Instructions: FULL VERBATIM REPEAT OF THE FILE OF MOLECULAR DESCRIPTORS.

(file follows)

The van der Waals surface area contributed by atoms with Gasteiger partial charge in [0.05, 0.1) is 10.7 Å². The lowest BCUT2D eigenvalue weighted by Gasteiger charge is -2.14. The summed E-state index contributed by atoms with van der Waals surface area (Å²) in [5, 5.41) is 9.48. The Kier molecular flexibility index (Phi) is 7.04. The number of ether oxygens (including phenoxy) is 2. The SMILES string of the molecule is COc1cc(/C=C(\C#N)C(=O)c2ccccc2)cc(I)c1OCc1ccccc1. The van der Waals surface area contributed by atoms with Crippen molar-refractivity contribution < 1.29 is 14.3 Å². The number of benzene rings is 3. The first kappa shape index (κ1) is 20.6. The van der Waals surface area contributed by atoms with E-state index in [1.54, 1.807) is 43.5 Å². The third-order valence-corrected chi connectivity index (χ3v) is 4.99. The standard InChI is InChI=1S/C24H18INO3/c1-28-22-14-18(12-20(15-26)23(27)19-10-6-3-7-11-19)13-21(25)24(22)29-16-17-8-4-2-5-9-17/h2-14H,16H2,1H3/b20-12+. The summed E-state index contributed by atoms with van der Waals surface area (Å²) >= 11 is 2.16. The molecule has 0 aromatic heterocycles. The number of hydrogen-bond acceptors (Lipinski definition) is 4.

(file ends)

The van der Waals surface area contributed by atoms with Gasteiger partial charge in [0.05, 0.1) is 10.7 Å². The lowest BCUT2D eigenvalue weighted by Gasteiger charge is -2.14. The summed E-state index contributed by atoms with van der Waals surface area (Å²) in [5, 5.41) is 9.48. The Kier molecular flexibility index (Phi) is 7.04. The number of ether oxygens (including phenoxy) is 2. The SMILES string of the molecule is COc1cc(/C=C(\C#N)C(=O)c2ccccc2)cc(I)c1OCc1ccccc1. The van der Waals surface area contributed by atoms with Crippen molar-refractivity contribution < 1.29 is 14.3 Å². The number of benzene rings is 3. The first kappa shape index (κ1) is 20.6. The van der Waals surface area contributed by atoms with E-state index in [1.54, 1.807) is 43.5 Å². The third-order valence-corrected chi connectivity index (χ3v) is 4.99. The standard InChI is InChI=1S/C24H18INO3/c1-28-22-14-18(12-20(15-26)23(27)19-10-6-3-7-11-19)13-21(25)24(22)29-16-17-8-4-2-5-9-17/h2-14H,16H2,1H3/b20-12+. The summed E-state index contributed by atoms with van der Waals surface area (Å²) >= 11 is 2.16. The molecule has 0 aromatic heterocycles. The number of hydrogen-bond acceptors (Lipinski definition) is 4.